Chief Ackley: Prepared to hand in her badge?
New London - Police Chief Margaret Ackley, who was hired with much fanfare in 2009 as the city's first female police chief but more recently has been at odds with the city over money, may be looking to retire.
Mayor Daryl Justin Finizio has requested a closed-door meeting with the City Council on Monday to discuss "the employment of, and a retirement proposal from attorneys representing, Police Chief Margaret Ackley ... ''
A second item on the agenda for the 6:30 p.m. special meeting is "the status of pending and/or threatened litigation by Police Chief Margaret Ackley ... "
Both items are exempt from Freedom of Information laws because they pertain to strategy and negotiations for pending claims or litigation.
Finizio's office said Friday that Ackley has not filed a lawsuit against the city, but he declined to comment further. The threat of a claim is also exempt from FOI laws.
Council President Michael Passero said Friday that he had no information on the agenda items. The executive session was requested by the administration, he said.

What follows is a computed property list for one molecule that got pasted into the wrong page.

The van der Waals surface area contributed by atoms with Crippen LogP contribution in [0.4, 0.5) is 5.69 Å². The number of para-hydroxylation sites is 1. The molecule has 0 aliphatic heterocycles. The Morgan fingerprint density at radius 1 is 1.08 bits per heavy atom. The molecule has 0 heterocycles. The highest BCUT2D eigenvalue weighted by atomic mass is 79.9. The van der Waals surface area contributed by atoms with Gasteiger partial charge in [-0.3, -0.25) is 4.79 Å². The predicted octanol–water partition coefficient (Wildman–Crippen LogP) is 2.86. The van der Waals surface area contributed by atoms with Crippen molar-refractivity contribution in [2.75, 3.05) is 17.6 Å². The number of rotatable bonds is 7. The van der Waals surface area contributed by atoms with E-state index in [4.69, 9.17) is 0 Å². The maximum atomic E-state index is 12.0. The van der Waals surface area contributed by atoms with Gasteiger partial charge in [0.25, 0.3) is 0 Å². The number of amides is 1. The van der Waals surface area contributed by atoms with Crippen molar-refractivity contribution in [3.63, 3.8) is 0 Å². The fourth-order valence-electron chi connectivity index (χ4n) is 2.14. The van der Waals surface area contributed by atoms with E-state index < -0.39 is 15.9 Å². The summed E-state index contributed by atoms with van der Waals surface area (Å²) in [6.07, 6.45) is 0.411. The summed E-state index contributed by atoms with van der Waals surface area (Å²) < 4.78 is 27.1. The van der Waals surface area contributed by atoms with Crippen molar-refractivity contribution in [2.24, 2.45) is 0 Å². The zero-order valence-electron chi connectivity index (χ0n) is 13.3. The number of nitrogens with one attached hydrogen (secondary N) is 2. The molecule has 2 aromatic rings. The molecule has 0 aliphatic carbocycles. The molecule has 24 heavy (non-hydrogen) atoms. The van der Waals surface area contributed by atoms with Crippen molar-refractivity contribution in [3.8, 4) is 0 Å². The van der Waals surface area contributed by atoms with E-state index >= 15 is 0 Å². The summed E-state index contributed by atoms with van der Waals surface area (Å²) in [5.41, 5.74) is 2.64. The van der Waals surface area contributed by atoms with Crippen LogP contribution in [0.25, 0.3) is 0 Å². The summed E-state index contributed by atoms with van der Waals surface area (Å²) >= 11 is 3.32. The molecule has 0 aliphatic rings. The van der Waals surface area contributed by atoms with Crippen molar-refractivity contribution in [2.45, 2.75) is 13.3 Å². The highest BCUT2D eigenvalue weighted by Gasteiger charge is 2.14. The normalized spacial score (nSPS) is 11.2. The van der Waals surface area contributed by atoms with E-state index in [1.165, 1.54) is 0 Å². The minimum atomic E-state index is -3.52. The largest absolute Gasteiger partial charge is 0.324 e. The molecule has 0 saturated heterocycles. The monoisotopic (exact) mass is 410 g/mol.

Ackley's tenure with the city has not been smooth. About a year into her leadership she accused a city councilor who was running for mayor of harassing her and undermining her authority.
An independent review by a Superior Court judge in 2011 found that the city was not liable for actions or negligence in connection with the complaints against former City Councilor Michael Buscetto III. At the time, Finizio, who was the newly elected mayor, agreed to pay the chief $25,000 to settle the complaint and avoid potential legal costs if Ackley went forward with a lawsuit.
But in January 2012, the City Council rejected the agreement and the $25,000 settlement. It also rejected a four-year employment contract adjustment with Ackley, which would have paid her $63,000 in accrued compensation time pay.
And last October, the mayor reprimanded Ackley for violating department general orders after she sent emails to a politically active citizen that were "outside the boundaries of proper managerial conduct." Ackley denied she violated any policy.
Most recently, the chief was injured during Superstorm Sandy in October and worked part-time for several months before going out on full-time medical disability. She returned to work at the end of March.
The police department also is facing a $1.4 million cut to its budget, which could result in the layoff of 20 police officers, or about 25 percent of the staff.
The council's Finance Committee has restored about $400,000 to the police budget, saving about four positions, and will meet again on Monday to try to find more money to avert the layoffs.
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